Real Estate Deposits : 101
We recently sold a listing and after we obtained the deposit from the Buyer the Seller called me to ask when she could have the real estate deposit. Apparently she needed to make a purchase and was counting on that cash right away. Here’s the 411 on real estate deposits and what happens when deals fall through (or not)
You’re Sold Conditionally
A conditional sale is most common when a Buyer needs to confirm a few things prior to “firming up” on their purchase. The most common conditions we see are: Financing, Home Inspection, and Status Certificate review (condo only). Of course there are others but these three are most common. If the Buyer is unsatisfied with any of their findings during their conditional period they can back out of the deal and they get their real estate deposit back. Sorry you can’t keep it!
You Have A Firm Deal
Well this is where things get tricky. Many folks think that you are able to just take the real estate deposit if a Buyer walks or fails to close (aka Buy) the property once there is firm deal on the table. A firm deal is one which doesn’t have any conditions or the conditions have been satisfied by the Buyer and “waived” or “fulfilled” effectively removing them from the deal.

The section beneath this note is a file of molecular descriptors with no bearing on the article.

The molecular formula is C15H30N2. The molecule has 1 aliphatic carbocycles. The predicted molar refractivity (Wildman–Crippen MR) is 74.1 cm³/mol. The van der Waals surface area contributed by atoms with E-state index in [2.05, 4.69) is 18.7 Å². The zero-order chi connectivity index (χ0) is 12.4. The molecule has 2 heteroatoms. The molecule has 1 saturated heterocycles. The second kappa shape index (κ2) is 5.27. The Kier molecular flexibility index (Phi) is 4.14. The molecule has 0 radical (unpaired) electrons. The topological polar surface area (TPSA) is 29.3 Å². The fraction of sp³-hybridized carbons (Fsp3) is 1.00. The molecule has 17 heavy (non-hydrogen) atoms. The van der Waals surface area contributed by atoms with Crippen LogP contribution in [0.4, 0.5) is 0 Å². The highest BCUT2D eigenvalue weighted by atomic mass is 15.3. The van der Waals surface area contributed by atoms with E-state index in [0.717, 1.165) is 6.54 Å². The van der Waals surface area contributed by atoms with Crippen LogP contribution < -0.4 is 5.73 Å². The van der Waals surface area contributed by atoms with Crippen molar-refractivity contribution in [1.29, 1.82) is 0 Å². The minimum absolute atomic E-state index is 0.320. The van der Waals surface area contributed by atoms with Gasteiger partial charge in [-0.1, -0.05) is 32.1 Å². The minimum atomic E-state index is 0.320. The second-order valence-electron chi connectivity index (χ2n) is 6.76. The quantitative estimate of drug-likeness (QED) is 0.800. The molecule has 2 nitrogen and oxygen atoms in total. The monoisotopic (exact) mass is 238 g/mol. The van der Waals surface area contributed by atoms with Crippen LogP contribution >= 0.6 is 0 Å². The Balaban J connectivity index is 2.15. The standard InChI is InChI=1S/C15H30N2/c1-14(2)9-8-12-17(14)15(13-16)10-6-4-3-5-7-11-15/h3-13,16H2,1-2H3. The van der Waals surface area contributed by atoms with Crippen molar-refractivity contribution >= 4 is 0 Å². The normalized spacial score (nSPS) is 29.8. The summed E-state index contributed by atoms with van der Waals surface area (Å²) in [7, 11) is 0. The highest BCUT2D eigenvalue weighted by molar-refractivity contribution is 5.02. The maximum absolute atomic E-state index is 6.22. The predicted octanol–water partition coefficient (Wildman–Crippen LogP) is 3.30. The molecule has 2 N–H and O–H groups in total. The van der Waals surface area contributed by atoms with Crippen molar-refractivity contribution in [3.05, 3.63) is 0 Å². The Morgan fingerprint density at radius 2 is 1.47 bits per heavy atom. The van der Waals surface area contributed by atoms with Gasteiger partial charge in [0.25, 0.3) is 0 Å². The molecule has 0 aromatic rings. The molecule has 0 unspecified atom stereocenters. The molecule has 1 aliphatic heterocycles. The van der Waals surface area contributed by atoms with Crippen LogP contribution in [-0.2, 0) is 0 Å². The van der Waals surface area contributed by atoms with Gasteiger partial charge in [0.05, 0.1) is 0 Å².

If the Buyer fails to fulfill their obligation to close the deal you must sue the Buyer for the real estate deposit and win, effectively have the deposit money (and anything over and above) rewarded to the Seller as damages.
So how do we determine the damage? Basically the damages are equal to the Sellers losses due to the breach. For example, the court may order the the property to be re-listed and sold. Once sold if there is a difference in price between what the original buyer paid and the new buyer (let’s assume it’s less) then that’s the damage. If the deposit originally paid is greater than the damage awarded then the balance is returned to the original buyer.
If the re-listing results in a sale price higher than the original sale price (that was breached) then it’s possible the entire deposit could be returned to the original buyer minus any losses incurred due to the delay.
So the main reason you can’t have the money before the Buyer actually buys your property is that there’s always a chance the deal won’t close. So to sum it up: You don’t just get the real estate deposit if the deal doesn’t close and you can’t have it until the deal closes. Clear? Questions? Just message us and we’ll holler back or use the live chat below.